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Warren Scott
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Posted: 07 September 2017 at 7:05pm | IP Logged | 1 post reply

Talk about the discrepancies between the Star Trek characters in the various films and JB's valid assertion that the Darth Vader seen in the first Star Wars film is not the same character in the others has led me to consider this question:
What character or characters were changed most radically for the sequel or sequels that followed their first appearance?
My vote goes for Janine, office manager for the Ghostbusters, who went from an assertive bookworm to an a nerdy airhead to justify her dating Louis in "Ghostbusters 2."
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Robbie Parry
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Posted: 08 September 2017 at 9:07am | IP Logged | 2 post reply

Freddy Krueger. He went from being a menacing character to someone who was akin to an unfunny uncle at a wedding. 
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John Byrne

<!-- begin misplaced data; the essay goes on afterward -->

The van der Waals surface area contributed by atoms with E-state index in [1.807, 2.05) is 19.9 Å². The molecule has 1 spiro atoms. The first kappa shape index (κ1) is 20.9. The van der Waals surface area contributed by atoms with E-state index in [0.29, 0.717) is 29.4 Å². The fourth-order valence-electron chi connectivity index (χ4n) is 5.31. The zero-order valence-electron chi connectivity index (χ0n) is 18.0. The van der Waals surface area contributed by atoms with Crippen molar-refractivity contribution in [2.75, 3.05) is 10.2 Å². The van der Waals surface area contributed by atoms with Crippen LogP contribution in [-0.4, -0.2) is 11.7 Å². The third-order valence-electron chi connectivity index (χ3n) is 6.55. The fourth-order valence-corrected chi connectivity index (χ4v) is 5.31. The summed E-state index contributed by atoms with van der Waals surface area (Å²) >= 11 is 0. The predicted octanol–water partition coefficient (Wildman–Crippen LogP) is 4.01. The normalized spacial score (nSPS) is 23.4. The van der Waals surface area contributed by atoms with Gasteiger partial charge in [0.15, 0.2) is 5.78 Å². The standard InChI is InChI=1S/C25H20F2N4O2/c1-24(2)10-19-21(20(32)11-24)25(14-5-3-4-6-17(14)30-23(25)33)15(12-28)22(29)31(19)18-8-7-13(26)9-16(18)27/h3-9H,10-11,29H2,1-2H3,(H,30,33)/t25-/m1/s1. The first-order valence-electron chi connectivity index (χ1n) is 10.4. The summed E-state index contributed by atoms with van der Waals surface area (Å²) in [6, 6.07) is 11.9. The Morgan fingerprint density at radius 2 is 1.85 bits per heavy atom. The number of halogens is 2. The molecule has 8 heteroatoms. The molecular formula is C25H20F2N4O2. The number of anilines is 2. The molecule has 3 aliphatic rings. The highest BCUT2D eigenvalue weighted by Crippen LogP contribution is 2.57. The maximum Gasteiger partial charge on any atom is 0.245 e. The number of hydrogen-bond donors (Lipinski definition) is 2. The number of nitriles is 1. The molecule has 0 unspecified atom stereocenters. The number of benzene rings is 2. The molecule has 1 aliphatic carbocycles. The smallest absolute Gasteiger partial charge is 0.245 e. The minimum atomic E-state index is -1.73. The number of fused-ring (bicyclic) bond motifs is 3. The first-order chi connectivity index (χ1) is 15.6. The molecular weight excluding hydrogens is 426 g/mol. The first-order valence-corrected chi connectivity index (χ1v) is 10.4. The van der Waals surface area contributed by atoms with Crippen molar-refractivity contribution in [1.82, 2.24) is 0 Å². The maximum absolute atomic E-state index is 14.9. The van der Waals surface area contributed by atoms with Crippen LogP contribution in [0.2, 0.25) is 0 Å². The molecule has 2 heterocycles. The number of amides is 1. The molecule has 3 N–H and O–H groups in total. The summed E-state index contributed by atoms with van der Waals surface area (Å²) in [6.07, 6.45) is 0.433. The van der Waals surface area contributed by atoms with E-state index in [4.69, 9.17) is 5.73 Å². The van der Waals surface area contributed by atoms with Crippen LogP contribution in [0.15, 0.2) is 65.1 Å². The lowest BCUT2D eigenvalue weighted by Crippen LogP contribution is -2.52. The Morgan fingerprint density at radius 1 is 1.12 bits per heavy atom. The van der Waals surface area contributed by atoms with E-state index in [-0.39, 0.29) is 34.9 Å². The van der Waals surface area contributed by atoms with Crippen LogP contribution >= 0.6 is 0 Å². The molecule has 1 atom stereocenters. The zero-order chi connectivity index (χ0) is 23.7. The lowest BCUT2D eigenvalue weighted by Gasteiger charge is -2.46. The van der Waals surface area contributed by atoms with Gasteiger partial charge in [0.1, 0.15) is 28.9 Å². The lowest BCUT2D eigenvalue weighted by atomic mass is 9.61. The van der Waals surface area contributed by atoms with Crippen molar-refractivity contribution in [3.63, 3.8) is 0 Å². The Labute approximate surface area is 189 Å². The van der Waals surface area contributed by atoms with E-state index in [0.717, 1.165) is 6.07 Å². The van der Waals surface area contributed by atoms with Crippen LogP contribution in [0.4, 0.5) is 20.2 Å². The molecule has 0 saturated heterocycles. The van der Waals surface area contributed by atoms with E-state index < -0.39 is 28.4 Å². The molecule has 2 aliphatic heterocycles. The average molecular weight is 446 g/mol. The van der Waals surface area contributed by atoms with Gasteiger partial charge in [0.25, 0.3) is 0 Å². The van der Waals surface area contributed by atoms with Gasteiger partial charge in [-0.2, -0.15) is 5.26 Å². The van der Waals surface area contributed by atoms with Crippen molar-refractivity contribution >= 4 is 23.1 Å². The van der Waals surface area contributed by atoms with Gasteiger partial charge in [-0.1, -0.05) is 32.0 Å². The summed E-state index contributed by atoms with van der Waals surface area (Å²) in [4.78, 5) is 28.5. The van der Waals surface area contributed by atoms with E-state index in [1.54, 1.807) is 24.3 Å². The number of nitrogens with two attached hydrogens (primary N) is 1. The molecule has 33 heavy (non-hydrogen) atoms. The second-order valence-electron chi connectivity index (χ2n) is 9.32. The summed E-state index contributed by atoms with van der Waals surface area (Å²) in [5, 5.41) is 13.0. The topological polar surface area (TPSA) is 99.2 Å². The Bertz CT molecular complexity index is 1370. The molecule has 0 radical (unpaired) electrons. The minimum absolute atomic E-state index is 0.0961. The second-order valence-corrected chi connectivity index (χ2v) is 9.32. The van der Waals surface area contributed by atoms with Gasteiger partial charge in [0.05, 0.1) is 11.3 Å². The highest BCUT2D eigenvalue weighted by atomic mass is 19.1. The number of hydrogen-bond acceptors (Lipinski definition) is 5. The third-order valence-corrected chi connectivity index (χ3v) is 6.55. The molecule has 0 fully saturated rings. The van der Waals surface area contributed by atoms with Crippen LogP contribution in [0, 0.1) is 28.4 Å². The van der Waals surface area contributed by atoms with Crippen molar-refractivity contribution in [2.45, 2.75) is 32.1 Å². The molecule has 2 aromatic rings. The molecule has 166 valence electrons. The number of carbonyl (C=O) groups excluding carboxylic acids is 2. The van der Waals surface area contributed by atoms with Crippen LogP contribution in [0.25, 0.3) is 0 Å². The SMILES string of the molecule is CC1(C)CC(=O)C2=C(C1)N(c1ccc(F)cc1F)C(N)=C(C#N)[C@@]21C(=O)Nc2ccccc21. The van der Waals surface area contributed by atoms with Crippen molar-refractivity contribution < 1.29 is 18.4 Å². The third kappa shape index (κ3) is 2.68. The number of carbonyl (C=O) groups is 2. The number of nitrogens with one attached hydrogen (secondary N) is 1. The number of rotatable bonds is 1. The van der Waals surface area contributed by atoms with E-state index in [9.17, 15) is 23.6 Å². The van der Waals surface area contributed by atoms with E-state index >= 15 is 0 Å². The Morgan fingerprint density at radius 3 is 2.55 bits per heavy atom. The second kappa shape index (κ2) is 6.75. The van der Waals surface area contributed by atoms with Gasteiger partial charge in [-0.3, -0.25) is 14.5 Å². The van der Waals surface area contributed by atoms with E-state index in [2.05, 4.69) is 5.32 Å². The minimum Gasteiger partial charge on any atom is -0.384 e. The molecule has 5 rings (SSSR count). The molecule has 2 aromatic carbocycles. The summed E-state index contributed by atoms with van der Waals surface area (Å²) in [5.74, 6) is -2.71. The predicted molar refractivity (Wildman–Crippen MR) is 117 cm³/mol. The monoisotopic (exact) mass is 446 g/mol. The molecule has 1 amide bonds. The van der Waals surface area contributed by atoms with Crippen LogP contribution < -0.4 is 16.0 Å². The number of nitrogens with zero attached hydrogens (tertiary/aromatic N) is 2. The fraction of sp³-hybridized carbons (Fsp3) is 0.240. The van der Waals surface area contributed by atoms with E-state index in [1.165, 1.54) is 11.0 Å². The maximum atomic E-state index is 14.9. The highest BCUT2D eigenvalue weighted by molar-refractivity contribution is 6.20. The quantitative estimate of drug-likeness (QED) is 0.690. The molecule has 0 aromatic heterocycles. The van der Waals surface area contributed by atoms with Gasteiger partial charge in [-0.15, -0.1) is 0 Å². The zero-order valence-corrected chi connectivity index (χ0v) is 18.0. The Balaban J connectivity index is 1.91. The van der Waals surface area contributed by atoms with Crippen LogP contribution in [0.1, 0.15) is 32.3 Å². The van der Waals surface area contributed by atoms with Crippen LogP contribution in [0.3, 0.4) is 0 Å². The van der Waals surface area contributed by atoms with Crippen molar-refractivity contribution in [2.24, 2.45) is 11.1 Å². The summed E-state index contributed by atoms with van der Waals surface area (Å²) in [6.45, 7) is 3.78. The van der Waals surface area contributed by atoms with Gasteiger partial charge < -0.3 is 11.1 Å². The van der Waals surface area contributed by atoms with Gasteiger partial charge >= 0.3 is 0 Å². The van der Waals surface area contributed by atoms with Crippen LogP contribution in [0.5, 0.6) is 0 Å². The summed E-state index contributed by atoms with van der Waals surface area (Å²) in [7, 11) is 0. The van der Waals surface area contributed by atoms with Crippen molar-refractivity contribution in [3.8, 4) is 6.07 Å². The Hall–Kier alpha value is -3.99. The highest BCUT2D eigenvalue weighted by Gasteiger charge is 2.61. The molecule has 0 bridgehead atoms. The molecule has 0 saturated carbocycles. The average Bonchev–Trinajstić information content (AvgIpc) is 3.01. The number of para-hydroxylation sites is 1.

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Posted: 08 September 2017 at 9:13am | IP Logged | 3 post reply

James Kirk morphed into a caricature of William Shatner.

Between the first and second movies, someone hit RESET on RoboCop.

And, yeah, Vader.

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Petter Myhr Ness
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Posted: 08 September 2017 at 9:33am | IP Logged | 4 post reply

Inspector Clouseau went from simply gullible to a complete moron within a couple of movies.

And does Bond count, stretched over time? 
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Robbie Parry
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Posted: 08 September 2017 at 9:37am | IP Logged | 5 post reply

And does Bond count, stretched over time? 

***

Hmmm, I'd debate that, Petter. 

Excluding the Daniel Craig era, the others pretty much feel the same. Maybe my memory is misleading me, but although there were differences - Dalton's humour was dry and rarely used - it does feel like the same character for me.

It may be subtle. Roger Moore is less of a blunt instrument than Sean Connery (although Moore's bond was capable of some merciless acts, i.e. letting that thug fall in TSWLM). Dalton and Brosnan's Bond were less humorous than Moore/Connery. But the continuity from 1962 to 2002 could have been worse, I feel. I don't feel they are radically different.